Psst…I’m going privately…Frequently asked questions in relation to public and private speech and language therapy

We all want the best for our children, and if they have a problem we will do whatever we can to sort it out. This article is in response to frequent questions that I get from parents about going privately while awaiting, or receiving, speech and language therapy through H.S.E. or other therapy providers.

Can I see two speech and language therapists at the same time? Yes you can, however it is in your child’s best interests if both therapists are in contact with each other.  All therapists working in Ireland are bound by the Code of Ethics by the Irish Association of Speech and language Therapists (IASLT). Essentially agreeing to this code means engaging best practice, and that decisions made are ultimately in the best interest of the child.

If I go privately will I lose my place in the public system? Parents have the right to attend private therapists and still maintain their place in the public system. Unfortunately, I have occasionally been told by parents that they were informed that they could lose their public place if they chose to go privately. Others have worried that their child may not be seen as quickly if they are seen to be going privately. I always encourage parents to express their concerns with the relevant H.S.E. staff and encourage them to find out the policy in relation to public and private therapy (dual service provision).

Does my child need a break between starting one block of therapy and another? Again, this depends on the child and what the focus is. Sometimes after a block of sessions, a child needs a break from therapy, in order to have a space to establish changes in their everyday speech, or just to have a break from the frequent focus of therapy. With other children, they need to have on-going therapy to continue to build skills in the same or other areas, and so that they don’t slip back in the progress that they’ve made.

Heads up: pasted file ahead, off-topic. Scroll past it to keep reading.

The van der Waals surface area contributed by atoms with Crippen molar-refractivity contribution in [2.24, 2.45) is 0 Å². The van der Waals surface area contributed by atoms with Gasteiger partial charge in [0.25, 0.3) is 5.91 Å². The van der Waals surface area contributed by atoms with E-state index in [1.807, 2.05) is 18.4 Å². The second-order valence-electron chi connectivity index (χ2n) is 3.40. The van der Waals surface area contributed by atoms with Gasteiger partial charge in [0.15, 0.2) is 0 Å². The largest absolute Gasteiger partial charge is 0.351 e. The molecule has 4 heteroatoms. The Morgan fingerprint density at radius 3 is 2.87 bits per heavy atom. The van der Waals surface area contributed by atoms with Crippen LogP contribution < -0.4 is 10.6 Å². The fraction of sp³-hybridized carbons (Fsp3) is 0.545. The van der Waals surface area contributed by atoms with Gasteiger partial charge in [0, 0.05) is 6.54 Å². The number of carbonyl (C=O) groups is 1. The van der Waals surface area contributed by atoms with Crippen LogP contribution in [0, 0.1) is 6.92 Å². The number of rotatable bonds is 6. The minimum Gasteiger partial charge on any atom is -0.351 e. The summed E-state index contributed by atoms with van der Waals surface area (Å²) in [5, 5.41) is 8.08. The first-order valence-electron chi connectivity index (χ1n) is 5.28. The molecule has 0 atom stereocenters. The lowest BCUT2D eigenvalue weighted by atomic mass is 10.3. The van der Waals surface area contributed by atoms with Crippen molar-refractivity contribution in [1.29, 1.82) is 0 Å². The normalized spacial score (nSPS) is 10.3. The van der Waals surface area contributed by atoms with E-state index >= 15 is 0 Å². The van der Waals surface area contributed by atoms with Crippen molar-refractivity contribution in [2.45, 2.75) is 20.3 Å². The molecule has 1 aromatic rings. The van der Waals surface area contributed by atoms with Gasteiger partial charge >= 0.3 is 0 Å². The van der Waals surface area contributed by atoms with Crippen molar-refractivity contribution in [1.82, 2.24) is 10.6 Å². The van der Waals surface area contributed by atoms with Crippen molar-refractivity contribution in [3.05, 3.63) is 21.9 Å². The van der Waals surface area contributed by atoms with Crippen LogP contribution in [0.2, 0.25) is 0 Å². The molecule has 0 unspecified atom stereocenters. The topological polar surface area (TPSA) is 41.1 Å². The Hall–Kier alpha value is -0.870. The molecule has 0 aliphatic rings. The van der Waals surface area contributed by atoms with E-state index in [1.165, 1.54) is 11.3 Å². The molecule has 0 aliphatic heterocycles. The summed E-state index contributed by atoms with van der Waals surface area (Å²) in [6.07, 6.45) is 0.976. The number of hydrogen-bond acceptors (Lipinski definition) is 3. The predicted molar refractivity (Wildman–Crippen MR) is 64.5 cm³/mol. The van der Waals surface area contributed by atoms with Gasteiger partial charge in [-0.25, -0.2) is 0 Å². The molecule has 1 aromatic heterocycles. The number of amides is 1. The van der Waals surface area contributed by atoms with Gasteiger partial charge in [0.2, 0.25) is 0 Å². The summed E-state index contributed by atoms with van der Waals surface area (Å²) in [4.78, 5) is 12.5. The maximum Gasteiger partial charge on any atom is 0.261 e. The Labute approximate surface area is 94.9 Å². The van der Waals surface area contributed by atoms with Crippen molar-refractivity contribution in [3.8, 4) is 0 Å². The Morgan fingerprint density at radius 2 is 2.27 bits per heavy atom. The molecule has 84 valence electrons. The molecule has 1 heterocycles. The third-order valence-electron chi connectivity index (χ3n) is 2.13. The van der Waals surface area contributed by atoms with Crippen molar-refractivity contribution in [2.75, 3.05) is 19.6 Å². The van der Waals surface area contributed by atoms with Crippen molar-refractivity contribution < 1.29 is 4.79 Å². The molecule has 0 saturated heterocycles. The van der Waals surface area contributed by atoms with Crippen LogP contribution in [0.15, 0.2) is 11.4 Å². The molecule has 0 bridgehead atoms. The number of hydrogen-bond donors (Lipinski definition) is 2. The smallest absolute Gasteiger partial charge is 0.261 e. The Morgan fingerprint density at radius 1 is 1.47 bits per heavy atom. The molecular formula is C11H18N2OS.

Should I tell the other therapist? It is in the best interest of your child if the therapist assessing and working with your child has all the available information. Certain assessments are invalid if they are repeated within a certain time frame, so it is important that the therapist knows what assessments have been done. Also, for your child, it can be confusing if they are seeing two therapists and there is not a co-ordination of the service.

What if I want a second opinion? As a parent you want the best for your child, and if you feel that you would like another therapist’s opinion, be it privately or publicly, then it is important that you explore this.

Is more therapy better? Not necessarily. Each child is different, some children may need more frequent or more ongoing therapy than they are currently receiving, whereas for others, more therapy may not be of any benefit to the child, and potentially could put undue pressure on the child. Again, discussion with your child’s therapist is the starting point.

Do I need to have a full assessment?  Speech and language therapists need to do assessments when they first see a child. These assessments can be formal ones, which have been tested out on particular groups of children (standardised), or informal (not standardised). Therapists use a combination of standardised and non-standardised assessments to build a profile of the child’s communication skills. When a child has already been seen by another therapist, the assessment needed depends on a number of factors. These include: the nature of the child’s difficulties, discussion with the other therapist, how recent the last assessment was, (and whether these test results are available). The therapist will need to do his/her own assessment, as legally s/he is responsible for the decisions made in relation to diagnosis and treatment.
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